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Social Inequality Becoming Bigger Threat to Society Than the Pandemic

Opinion and Insight 118 Add to collection
McCann Worldgroup’s newest global study finds Covid-19 fatigue as other concerns surge
Social Inequality Becoming Bigger Threat to Society Than the Pandemic
26% of people globally believe that social divides are a worse threat than Covid-19 (this rises to 40% in Chile, 32% in Spain and 30% in the US), and 35% of people globally believe that Covid-19 has emphasised existing inequalities, according to Truth About Culture and Covid-19 Phase 5 - the fifth study on the pandemic by McCann Worldgroup’s global intelligence unit, McCann Worldgroup Truth Central.

As the health crisis starts to subside in parts of the world, societal divides are increasing taking the spotlight. When asked about what they hope will ‘no longer exist’ after the pandemic, unsurprisingly, the number one answer people gave is ‘Coronavirus’, but ‘racism’ is a close second.


Respondents answered similarly when answering what they think the legacy of 2020 will be in their country:

This indicates just how deeply rooted these social issues are in our society and how far we have to go to fix them.

Untapped opportunity for brands
As we’ve seen since the beginning of this crisis, people are feeling let down by the institutions created to support them in moments like these. 27% of study respondent globally say that their government has let them down (up from 24% in Wave 3). In the UK, levels of agreement with this statement have jumped from 19% to 37% in just a matter of weeks. Other markets including Brazil (28% Wave 3 > 36% Wave 5), Colombia (21% Wave 3 > 30% Wave 5) have also seen large increases. Even China, where there’s been a lot of pride for the government’s response to the virus, those who report that feel the government has let them down doubled from 7% in Wave 3 to 14% in Wave 5.

In addition, people still don’t know what information they can believe: 29% Wave 3 > 35% Wave 5 say ‘I don’t know what information I can trust.’ At the same time, recent data from McCann Worldgroup’s 'Truth About Global Brands 2' research makes it clear that brands have immense opportunity to fill these voids, with 81% of people globally stating their belief that brands have the power to make the world better.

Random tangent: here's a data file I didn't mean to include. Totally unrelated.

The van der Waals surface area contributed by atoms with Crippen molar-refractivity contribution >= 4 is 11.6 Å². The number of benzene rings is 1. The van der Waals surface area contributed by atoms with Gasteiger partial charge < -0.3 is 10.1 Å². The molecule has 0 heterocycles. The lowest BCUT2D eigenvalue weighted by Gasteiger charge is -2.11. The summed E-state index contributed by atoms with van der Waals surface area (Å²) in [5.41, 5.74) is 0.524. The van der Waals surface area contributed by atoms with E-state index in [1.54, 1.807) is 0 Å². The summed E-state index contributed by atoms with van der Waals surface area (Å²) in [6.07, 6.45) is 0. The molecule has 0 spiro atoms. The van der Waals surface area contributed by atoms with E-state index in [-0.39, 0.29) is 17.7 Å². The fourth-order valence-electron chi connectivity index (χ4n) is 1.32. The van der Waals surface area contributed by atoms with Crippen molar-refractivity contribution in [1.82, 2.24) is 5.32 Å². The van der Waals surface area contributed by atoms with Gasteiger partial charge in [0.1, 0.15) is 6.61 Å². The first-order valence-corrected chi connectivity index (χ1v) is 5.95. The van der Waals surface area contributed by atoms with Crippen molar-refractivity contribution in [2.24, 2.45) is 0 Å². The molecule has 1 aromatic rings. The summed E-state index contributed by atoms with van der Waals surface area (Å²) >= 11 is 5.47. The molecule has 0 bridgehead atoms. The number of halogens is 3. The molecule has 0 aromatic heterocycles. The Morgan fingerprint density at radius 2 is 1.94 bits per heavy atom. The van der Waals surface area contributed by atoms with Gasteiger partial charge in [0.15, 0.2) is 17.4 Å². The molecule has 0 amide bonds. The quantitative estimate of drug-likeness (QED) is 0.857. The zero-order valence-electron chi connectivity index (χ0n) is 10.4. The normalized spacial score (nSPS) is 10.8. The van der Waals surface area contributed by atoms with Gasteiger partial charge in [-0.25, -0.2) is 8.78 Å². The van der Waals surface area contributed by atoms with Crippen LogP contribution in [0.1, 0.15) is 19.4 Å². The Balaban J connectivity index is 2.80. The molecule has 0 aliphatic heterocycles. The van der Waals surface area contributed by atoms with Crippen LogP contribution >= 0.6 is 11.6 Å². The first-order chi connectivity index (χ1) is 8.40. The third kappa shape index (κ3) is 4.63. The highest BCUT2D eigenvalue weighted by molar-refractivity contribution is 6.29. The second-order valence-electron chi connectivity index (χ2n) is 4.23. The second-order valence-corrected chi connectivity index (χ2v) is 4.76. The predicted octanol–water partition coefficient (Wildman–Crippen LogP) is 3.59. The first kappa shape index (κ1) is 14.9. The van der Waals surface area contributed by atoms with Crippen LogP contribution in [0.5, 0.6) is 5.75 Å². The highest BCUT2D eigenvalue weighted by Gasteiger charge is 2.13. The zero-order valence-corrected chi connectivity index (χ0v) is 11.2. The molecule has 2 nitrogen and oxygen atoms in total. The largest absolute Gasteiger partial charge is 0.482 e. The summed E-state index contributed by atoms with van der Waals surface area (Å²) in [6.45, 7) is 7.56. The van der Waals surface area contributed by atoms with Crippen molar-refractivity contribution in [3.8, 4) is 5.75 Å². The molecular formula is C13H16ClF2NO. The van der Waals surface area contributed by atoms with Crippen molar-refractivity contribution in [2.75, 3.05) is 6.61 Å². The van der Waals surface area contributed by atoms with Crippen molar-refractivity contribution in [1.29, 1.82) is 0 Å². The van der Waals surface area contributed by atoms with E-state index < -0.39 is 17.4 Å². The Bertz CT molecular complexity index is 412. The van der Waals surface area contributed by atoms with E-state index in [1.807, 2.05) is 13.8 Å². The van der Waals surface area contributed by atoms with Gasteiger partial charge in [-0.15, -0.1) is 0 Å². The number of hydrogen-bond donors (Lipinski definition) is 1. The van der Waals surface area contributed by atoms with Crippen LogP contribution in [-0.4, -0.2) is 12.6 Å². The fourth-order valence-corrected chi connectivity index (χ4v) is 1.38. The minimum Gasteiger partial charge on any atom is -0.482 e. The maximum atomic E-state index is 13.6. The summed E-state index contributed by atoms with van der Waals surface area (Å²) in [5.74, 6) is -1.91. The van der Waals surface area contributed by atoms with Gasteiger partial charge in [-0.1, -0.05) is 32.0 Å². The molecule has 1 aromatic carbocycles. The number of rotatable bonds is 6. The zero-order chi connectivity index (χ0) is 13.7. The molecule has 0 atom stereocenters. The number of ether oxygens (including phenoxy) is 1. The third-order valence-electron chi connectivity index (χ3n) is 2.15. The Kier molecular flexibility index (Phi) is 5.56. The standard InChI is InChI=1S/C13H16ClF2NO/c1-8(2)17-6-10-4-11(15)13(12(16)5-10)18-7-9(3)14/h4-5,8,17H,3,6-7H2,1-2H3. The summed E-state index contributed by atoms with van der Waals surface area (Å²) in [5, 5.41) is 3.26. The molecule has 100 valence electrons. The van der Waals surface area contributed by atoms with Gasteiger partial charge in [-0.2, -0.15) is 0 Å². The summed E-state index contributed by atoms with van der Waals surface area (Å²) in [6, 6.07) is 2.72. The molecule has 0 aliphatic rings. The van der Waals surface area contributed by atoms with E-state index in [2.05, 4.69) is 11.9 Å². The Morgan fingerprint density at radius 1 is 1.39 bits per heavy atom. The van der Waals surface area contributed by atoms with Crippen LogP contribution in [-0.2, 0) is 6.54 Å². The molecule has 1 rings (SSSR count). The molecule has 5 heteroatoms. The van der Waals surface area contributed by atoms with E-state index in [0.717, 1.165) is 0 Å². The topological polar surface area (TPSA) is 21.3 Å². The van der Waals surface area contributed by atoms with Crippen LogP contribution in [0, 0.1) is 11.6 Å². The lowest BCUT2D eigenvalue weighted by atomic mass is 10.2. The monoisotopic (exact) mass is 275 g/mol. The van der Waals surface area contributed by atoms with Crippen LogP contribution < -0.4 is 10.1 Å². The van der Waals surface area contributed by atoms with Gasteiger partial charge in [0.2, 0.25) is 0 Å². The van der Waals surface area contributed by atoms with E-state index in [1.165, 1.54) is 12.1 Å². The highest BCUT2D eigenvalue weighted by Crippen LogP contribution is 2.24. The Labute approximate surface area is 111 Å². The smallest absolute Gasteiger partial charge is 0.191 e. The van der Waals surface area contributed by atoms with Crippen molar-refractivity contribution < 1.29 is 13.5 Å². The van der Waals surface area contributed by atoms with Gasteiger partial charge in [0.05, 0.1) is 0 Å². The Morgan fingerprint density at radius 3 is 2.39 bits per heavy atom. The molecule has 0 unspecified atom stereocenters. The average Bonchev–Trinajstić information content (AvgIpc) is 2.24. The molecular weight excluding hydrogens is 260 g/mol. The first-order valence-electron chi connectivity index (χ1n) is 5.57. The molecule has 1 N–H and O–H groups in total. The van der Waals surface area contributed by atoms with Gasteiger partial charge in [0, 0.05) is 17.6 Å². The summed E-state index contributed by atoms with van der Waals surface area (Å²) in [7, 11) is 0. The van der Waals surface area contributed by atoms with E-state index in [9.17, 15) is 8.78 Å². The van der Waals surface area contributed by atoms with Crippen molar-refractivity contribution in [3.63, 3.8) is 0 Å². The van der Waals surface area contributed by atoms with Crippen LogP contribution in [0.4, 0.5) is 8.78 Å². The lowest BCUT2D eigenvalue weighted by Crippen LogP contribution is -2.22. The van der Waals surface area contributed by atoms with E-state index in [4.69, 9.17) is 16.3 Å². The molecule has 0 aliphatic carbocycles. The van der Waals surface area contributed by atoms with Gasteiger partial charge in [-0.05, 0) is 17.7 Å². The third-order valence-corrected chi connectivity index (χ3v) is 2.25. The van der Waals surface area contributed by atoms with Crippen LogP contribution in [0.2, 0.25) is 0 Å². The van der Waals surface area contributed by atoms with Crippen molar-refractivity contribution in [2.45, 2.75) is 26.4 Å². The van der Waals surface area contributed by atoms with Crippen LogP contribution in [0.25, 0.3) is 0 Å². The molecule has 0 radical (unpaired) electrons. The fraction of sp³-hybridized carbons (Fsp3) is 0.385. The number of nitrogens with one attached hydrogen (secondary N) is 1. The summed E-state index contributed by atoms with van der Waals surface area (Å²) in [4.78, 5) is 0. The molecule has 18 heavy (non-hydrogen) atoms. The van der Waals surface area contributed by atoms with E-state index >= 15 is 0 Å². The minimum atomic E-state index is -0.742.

“The world has been largely let down by their governments and over a third of people globally say that their freedom has been their greatest personal loss as a result of the pandemic,” said Richard McCabe, regional strategy director APAC, McCann Worldgroup. “People are ready for what’s next, and now is not the time to fade into the background. As we’ve learned from McCann China’s study on ‘Building Brands in a Recession,’ which drew upon our Truth About Global Brands research, there’s a strong appetite for brands to push through the noise and help fill the vacuum of global leadership. 72% of people globally are open to brands playing a broader role in society, suggesting that this a crucial moment for brands to truly take stock of the situation and earn their meaningful role in people’s lives.”

What will reopening look like?
As we move into this brave new world of recovery, what will reopening actually look like? Will we just go back to life without masks or will people follow the rules? Three in ten people around the world already believe that we’re reopening society too quickly (up to 51% in the UK, 39% in Mexico and 35% in the US). The truth is different people will respond differently, and we’ve identified a spectrum of responses to the rules and safety advice that we’re calling The Covid Compass to help understand these variances.

At this point, roughly half of people have chosen to follow the rules and the other half are following them to varying degrees for different reasons ranging from feeling like institutions like the government have let them down or placing increased focus on restoring the economy to pre-pandemic levels.

- The Cautious (50%): Half of people around the world say they are following the rules carefully, and this segment is more likely to be concerned that lots of people will die and to report increased levels of anxiety.
- The Conditionals (21%): A fifth of people are a little bit more flexible with the rules, following some but not others. This segment of the population are more likely to be concerned about the economy than the rest of the world.
- The (Non) Conformists (6%): The smallest segment, the Non-Conformists are choosing to ignore the rules entirely and are most likely believe that dating will be safe before we have a vaccine.
- The Creatives (13%): Not happy with the rules in place, this segment are following their own rules in part because they feel the government has let them down and they’re unable to find information they can trust.
- The Clueless (9%): What rules? About one in ten people globally don’t know what the rules are, and are less likely to be concerned that we are reopening society too quickly.

Of course, the distribution of these segments varies depending on where you are in the world. There’s a much higher proportion of 'The Cautious' in the UK while Turkey, Japan, China and Russia have much more even distributions across the five segments.

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McCann Worldgroup, Fri, 17 Jul 2020 10:24:03 GMT